Daniel Nechtan

Daniel Nechtan

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Down the Gopher hole with OpenBSD, Gophernicus, and TLS

UPDATE: I’ve added TLS support to Gophernicus so you don’t need to use stunnel anymore. The code is ugly and unpolished though so I wouldn’t recommend for production use.


In the early 2000s I thought I had seen the worst of the web - Java applets, Macromedia (>Adobe) Flash, animated GIFs, javascript snow that kept you warm in the winter by burning out your CPU, and so on. For a time we learned from these mistakes, and started putting the burden on the server-side - then with improvements in javascript engines we started abusing it again with JSON/AJAX and it all went down hill from there.

Like cloud computing, blockchains, machine learning and a tonne of other a la mode technologies around today - most users and service providers don’t need websites that consume 1GB of memory processing JS and downloading 50MB of compressed data just to read Alice’s one-page travel blog or Bob’s notes on porting NetBSD to his blood-pressure monitor.

Before the HTTP web we relied on Prestel/Minitel style systems, BBS systems, and arguably the most accessible of all - Gopher! Gopher was similar to the locally accessed AmigaGuide format, in that it allowed users to search and retrieve documents interactively, with links and cross-references. Its efficiency and distraction-free nature make it attractive to those who are tired of the invasive, clickbait, ad-filled, javascript-laden web2/3.x. But enough complaining and evangelism - here’s how to get your own Gopher Hole!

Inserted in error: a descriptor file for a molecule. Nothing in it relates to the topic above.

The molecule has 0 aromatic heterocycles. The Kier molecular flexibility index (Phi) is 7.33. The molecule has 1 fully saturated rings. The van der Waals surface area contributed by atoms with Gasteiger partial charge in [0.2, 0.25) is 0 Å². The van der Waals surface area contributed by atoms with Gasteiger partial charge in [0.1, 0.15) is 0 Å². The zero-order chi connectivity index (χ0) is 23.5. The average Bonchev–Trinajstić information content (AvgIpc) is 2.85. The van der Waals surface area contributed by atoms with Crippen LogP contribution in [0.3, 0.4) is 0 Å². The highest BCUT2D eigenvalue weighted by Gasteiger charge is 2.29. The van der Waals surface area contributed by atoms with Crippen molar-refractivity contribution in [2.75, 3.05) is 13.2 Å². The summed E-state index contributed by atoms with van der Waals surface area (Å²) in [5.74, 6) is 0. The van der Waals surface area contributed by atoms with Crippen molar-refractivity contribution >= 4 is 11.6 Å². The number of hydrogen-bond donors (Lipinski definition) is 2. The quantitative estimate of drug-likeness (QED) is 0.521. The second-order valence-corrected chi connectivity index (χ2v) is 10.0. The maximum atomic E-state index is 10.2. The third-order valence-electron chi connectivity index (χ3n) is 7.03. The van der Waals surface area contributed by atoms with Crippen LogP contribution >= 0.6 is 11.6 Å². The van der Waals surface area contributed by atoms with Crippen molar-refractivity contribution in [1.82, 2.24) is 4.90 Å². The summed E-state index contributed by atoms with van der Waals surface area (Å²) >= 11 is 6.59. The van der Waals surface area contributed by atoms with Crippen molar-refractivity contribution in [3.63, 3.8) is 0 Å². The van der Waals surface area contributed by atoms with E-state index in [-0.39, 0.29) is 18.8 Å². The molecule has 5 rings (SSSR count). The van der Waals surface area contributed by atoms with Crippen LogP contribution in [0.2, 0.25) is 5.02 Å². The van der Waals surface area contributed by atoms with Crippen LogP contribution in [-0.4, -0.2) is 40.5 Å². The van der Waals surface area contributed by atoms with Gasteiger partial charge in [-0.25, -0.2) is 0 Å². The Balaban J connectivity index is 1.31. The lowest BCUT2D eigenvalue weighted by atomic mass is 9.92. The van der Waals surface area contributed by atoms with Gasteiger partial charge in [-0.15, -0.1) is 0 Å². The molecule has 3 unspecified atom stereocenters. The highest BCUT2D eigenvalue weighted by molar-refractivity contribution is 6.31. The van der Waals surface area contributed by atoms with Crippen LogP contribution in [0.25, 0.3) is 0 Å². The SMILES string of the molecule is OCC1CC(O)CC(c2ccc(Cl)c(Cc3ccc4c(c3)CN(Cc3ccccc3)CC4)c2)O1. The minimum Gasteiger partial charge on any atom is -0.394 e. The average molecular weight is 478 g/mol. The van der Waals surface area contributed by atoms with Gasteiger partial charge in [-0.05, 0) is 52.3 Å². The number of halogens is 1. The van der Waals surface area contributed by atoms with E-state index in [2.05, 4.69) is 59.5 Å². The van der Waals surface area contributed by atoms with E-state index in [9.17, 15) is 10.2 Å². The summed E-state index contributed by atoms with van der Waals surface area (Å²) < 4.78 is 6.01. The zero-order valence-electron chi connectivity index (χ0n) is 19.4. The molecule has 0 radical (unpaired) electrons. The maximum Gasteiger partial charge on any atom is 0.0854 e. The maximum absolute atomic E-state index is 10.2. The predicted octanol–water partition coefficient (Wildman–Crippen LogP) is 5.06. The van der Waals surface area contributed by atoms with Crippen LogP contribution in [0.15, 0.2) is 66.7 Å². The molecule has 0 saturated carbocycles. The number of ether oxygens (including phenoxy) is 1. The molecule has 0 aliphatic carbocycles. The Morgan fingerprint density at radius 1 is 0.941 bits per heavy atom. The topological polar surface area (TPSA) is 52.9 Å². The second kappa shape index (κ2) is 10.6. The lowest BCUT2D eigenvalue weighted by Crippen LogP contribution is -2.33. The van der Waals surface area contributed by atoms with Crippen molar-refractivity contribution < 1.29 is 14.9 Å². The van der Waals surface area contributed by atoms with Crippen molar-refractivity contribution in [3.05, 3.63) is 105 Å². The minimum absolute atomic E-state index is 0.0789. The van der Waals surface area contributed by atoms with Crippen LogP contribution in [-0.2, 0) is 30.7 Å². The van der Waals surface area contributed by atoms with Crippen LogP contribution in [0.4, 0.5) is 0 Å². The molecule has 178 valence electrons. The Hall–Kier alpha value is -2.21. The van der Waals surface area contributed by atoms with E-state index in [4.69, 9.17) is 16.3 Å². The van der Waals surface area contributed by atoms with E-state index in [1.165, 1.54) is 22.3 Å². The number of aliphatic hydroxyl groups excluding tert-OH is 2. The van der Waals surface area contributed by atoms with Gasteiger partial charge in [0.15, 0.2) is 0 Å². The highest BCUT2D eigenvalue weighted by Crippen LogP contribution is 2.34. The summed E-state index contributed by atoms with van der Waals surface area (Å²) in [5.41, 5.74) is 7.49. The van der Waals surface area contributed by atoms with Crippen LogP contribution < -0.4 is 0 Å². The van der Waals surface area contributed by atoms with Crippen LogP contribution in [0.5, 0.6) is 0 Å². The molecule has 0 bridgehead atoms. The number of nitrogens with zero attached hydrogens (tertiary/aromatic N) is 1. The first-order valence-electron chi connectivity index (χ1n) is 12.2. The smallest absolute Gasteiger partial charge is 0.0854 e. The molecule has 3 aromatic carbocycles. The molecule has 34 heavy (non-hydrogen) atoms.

Gophernicus is a modern gopher daemon which aims to be secure (although it still uses inetd -_-); it’s even in OpenBSD ports so at least we can rely on it to be reasonably audited. Let’s install that and also an ncurses-based gopher client (or lynx(1)) to test things out later:

$ doas pkg_add gophernicus gopher

If you plan on offering Gopher over TLS:

$ doas pkg_add stunnel

Instruct inetd(8) how to handle gopher connections (defaults to port 70 TCP) by adding this to /etc/inetd.conf

gopher stream tcp nowait _gophernicus /usr/local/libexec/in.gophernicus in.gophernicus -h go.cryogenix.net

See /usr/local/share/doc/gophernicus/README for a full listing of command-line arguments and usage options; Gophernicus is feature-rich so it’s recommended you RTFM carefully.

If you are using TLS, add a [gophernicus] service to /etc/stunnel/stunnel.conf. For the cert and key, I just added an alternative name for my domain in /etc/acme-client.conf, moved the old cert and ran acme-client -vFAD cryogenix.net to update my Let’s Encrypt cert:

cert = /etc/ssl/cryogenix.net.crt
key = /etc/ssl/private/cryogenix.net.key
accept = 343
connect =
protocol = proxy

Create a directory for our virtual host’s gopher hole and copy the default ‘index’ to it so we can test it:

$ doas mkdir /var/gopher/go.cryogenix.net
$ doas cp /var/gopher/gophermap /var/gopher/go.cryogenix.net/

Enable and start inetd (and optionally stunnel):

$ rcctl enable inetd
$ rcctl start inetd

$ rcctl enable stunnel
$ rcctl start stunnel

If you had no errors, you should now be able to use gopher(1) to connect to your server - either by hostname [and optional port] or gopher:// url.

$ gopher gopher://go.cryogenix.net

If you used stunnel(1) to TLSify Gophernicus, one way you can connect with gopher(1) over TLS on port 343 is by using stunnel(1) on the client or socat(1):

$ pkg_add stunnel

Add the following to /etc/stunnel/stunnel.conf:

client = yes
accept =
connect = <hostname>:343
CApath = /etc/ssl/cert.pem

Then start stunnel with rcctl and connect gopher to

Alternatively, with socat:

$ doas pkg_add socat
$ socat TCP4-LISTEN:10070 openssl-connect:go.cryogenix.net:343,cafile=/etc/ssl/cert.pem,method=TLS1.2,verify=0,reuseaddr &
$ gopher gopher://localhost:10070

If you need a starting point with Gopher, SDF-EU’s wiki has a good article here.

Finally, if you don’t like gopher(1) - there’s always lynx(1) or NCSA Mosaic!

Gopher client viewing cryogenix Gopher client viewing cryogenix Gopher on Mosaic Screenshot